Saturday, April 10, 2010

A Beautiful Metamorphosis

Today I started a new job as a hare at the local greyhound racing track. The funny thing is the dogs think I'm a fake. I always yearned for a low-status job; an inverted form of snobbery, I guess. My father worked for a short while as a bureau drawer - the constant opening and closing give him severe dizzy spells. Even now he faints at the sight of a silk dress.

I recall that my grandfather once worked as a snowstorm in Colorado but couldn't stand wearing icicles on his chin. One cold, windy day - without warning - he was hit by a snowplough, and ended up with his hair parted in the middle. After that he became a widow, and never ventured further than the local grocery store without a loaded rifle.

My present wife, Mona, passed away two days – no, two hours – ago. Doesn't time sometimes pass slow? Perhaps, it's just my state of mind. Our relationship had become tiresome and dull. At breakfast she complained of a high temperature and that her shoes had left for work without her. I noticed her mouth had grown bitter and a blueberry plant. She no longer looked like the honey of a minute, never mind of a generation. She suddenly transformed into a throbbing demon, grabbed the net curtain from the window and tried to suffocate me. I didn't find this strange. It's normal behavior in our household.

What galled me were the tufts of cotton wool she was attempting to push deep in my orifices. We struggled, then she ran angrily up the stairs, screaming, her voice distorted, 'I'm not going to a damn dog track to watch you work! Would you do the same for me?! I damn well know you wouldn't!'

Does that sound like rational behavior to you?

She raced into the bedroom and attempted to jump through the back of our wardrobe. She cried in an abrupt, gasping voice, 'Narnia!' Suddenly, I understood. As I stared at Mona - embedded in the back of the wardrobe, her rage compressed and silenced forever - I realised her need to live in an entirely different world.

I kindly helped her on her way with the aid of a large baseball bat. She's now lodged in a cavity wall; smiling, not smirking, for the first time. The room seems strangely silent. By appearance, all stress and anxiety have left her body, except for her hands which are tightly clenched.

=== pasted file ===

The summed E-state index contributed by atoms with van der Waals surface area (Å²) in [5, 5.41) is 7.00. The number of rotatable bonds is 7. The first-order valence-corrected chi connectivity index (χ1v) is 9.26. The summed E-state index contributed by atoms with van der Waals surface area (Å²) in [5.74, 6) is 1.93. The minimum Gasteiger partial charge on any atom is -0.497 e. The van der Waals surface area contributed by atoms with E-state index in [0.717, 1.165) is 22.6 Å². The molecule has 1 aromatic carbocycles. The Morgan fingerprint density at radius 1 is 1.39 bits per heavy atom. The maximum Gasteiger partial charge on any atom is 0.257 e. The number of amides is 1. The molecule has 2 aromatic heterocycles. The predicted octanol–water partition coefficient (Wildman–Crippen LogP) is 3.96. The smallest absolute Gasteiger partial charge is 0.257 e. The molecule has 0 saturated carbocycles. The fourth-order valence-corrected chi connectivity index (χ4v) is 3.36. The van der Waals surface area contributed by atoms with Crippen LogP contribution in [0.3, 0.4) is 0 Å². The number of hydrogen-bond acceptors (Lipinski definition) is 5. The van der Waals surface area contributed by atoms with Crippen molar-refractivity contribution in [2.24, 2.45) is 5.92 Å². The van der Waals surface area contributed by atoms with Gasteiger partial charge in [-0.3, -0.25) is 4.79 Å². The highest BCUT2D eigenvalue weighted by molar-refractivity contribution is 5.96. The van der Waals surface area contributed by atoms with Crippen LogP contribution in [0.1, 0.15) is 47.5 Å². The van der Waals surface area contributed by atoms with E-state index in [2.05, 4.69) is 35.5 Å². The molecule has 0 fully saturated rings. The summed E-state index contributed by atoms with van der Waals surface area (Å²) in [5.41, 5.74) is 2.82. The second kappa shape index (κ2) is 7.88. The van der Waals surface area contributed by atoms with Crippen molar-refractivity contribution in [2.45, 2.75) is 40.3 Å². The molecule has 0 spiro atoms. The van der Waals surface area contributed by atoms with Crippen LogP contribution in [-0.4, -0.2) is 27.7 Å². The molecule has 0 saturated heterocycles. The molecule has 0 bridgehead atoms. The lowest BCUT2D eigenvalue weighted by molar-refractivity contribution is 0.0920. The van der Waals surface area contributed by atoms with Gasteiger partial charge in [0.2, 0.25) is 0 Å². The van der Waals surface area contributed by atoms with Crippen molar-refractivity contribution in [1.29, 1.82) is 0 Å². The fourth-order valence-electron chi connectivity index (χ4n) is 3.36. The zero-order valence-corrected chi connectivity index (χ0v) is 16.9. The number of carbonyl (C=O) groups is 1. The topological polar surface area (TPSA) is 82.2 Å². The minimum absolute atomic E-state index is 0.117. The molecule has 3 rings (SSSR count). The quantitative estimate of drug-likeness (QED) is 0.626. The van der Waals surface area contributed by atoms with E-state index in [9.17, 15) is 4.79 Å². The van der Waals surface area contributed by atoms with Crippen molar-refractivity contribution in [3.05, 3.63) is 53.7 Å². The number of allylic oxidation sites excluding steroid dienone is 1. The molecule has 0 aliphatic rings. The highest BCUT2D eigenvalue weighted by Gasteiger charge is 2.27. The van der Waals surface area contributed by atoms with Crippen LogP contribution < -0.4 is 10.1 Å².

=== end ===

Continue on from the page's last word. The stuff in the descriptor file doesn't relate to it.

I will plaster over Mona tomorrow, then redecorate the walls with yellow patterned wallpaper. It's the least I can do. Her favourite short story was The Yellow Wallpaper by Charlotte Perkins Gilman. I take full advantage of my new-founded liberation, shower and dress as a man for the first time in weeks. I felt intoxicated, full of desire and arrange a blind date with a lady called Catherine Wheel. I trust her on-line photograph is unflattering. She has spiked, ink-blue cauliflower hair. Her face looks like soft cheese with a bread roll for a nose. In a certain light I fear her features may resemble Stilton with veins of blue-green mold.

The house is quite. I close the wardrobe door, then turn towards the bedroom door, and walk in gentle, sensitive steps and embrace a beautiful metamorphosis. I burn like fire. Mona would understand.

Reflections: Staring out from my hair covered face I sometimes appear lonely, detached, loveless, a vessel of inner decay. I don't awake for days from grotesque dream states. I am someone to look at, rather than be. Surrealistic imagery has the audacity to accompany me for hours. It is strange, not offensive.

The hollowness of existence touches us all, at times, if we are truthful. To be honest, I do not despair. I appreciate and experience the present, for someday it will disappear. I warmly embrace it and am thankful for its company.